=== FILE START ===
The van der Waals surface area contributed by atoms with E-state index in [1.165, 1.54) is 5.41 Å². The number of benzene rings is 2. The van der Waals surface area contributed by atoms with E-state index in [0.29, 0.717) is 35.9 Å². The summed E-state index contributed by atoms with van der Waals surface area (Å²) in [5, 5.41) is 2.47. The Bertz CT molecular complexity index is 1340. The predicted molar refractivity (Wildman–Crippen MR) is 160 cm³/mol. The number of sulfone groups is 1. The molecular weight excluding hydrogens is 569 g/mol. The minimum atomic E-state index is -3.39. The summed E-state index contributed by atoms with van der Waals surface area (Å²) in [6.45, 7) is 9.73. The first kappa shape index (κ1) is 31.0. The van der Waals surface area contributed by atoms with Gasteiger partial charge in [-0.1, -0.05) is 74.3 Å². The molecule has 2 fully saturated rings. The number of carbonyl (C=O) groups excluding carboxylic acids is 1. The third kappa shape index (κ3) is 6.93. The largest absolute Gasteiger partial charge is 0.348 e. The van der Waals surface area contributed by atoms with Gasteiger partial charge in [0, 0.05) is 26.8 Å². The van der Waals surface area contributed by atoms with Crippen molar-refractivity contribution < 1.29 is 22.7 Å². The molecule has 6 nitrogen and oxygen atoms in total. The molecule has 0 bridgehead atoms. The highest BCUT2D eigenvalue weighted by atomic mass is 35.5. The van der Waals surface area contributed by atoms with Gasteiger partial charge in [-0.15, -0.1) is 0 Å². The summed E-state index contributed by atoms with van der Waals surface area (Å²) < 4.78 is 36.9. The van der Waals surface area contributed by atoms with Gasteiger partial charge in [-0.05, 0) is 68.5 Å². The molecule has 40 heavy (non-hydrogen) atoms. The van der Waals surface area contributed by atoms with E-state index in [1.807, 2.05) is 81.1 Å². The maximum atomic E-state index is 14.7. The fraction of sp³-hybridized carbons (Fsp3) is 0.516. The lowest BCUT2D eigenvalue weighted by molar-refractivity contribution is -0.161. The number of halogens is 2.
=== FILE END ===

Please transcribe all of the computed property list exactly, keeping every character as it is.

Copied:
The van der Waals surface area contributed by atoms with E-state index in [1.165, 1.54) is 5.41 Å². The number of benzene rings is 2. The van der Waals surface area contributed by atoms with E-state index in [0.29, 0.717) is 35.9 Å². The summed E-state index contributed by atoms with van der Waals surface area (Å²) in [5, 5.41) is 2.47. The Bertz CT molecular complexity index is 1340. The predicted molar refractivity (Wildman–Crippen MR) is 160 cm³/mol. The number of sulfone groups is 1. The molecular weight excluding hydrogens is 569 g/mol. The minimum atomic E-state index is -3.39. The summed E-state index contributed by atoms with van der Waals surface area (Å²) in [6.45, 7) is 9.73. The first kappa shape index (κ1) is 31.0. The van der Waals surface area contributed by atoms with Gasteiger partial charge in [-0.1, -0.05) is 74.3 Å². The molecule has 2 fully saturated rings. The number of carbonyl (C=O) groups excluding carboxylic acids is 1. The third kappa shape index (κ3) is 6.93. The largest absolute Gasteiger partial charge is 0.348 e. The van der Waals surface area contributed by atoms with Gasteiger partial charge in [0, 0.05) is 26.8 Å². The van der Waals surface area contributed by atoms with Crippen molar-refractivity contribution < 1.29 is 22.7 Å². The molecule has 6 nitrogen and oxygen atoms in total. The molecule has 0 bridgehead atoms. The highest BCUT2D eigenvalue weighted by atomic mass is 35.5. The van der Waals surface area contributed by atoms with Gasteiger partial charge in [-0.15, -0.1) is 0 Å². The summed E-state index contributed by atoms with van der Waals surface area (Å²) < 4.78 is 36.9. The van der Waals surface area contributed by atoms with Gasteiger partial charge in [-0.05, 0) is 68.5 Å². The molecule has 40 heavy (non-hydrogen) atoms. The van der Waals surface area contributed by atoms with E-state index in [1.807, 2.05) is 81.1 Å². The maximum atomic E-state index is 14.7. The fraction of sp³-hybridized carbons (Fsp3) is 0.516. The lowest BCUT2D eigenvalue weighted by molar-refractivity contribution is -0.161. The number of halogens is 2.